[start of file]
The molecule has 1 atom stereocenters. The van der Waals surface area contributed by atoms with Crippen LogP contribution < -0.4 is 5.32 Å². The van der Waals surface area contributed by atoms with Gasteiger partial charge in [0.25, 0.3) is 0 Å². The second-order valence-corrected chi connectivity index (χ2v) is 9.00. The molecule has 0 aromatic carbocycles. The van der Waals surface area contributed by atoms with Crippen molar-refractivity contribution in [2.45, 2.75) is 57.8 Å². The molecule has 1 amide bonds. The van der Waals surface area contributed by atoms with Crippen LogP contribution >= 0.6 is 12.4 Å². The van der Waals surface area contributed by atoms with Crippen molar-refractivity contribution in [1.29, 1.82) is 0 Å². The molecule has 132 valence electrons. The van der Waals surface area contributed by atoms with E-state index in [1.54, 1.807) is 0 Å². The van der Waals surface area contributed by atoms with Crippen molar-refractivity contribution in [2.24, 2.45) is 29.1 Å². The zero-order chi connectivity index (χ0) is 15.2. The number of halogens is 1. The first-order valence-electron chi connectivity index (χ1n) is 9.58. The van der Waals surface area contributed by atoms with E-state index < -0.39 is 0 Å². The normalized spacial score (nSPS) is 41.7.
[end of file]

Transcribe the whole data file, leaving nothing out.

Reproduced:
The molecule has 1 atom stereocenters. The van der Waals surface area contributed by atoms with Crippen LogP contribution < -0.4 is 5.32 Å². The van der Waals surface area contributed by atoms with Gasteiger partial charge in [0.25, 0.3) is 0 Å². The second-order valence-corrected chi connectivity index (χ2v) is 9.00. The molecule has 0 aromatic carbocycles. The van der Waals surface area contributed by atoms with Crippen molar-refractivity contribution in [2.45, 2.75) is 57.8 Å². The molecule has 1 amide bonds. The van der Waals surface area contributed by atoms with Crippen LogP contribution >= 0.6 is 12.4 Å². The van der Waals surface area contributed by atoms with Crippen molar-refractivity contribution in [1.29, 1.82) is 0 Å². The molecule has 132 valence electrons. The van der Waals surface area contributed by atoms with E-state index in [1.54, 1.807) is 0 Å². The van der Waals surface area contributed by atoms with Crippen molar-refractivity contribution in [2.24, 2.45) is 29.1 Å². The zero-order chi connectivity index (χ0) is 15.2. The number of halogens is 1. The first-order valence-electron chi connectivity index (χ1n) is 9.58. The van der Waals surface area contributed by atoms with E-state index < -0.39 is 0 Å². The normalized spacial score (nSPS) is 41.7.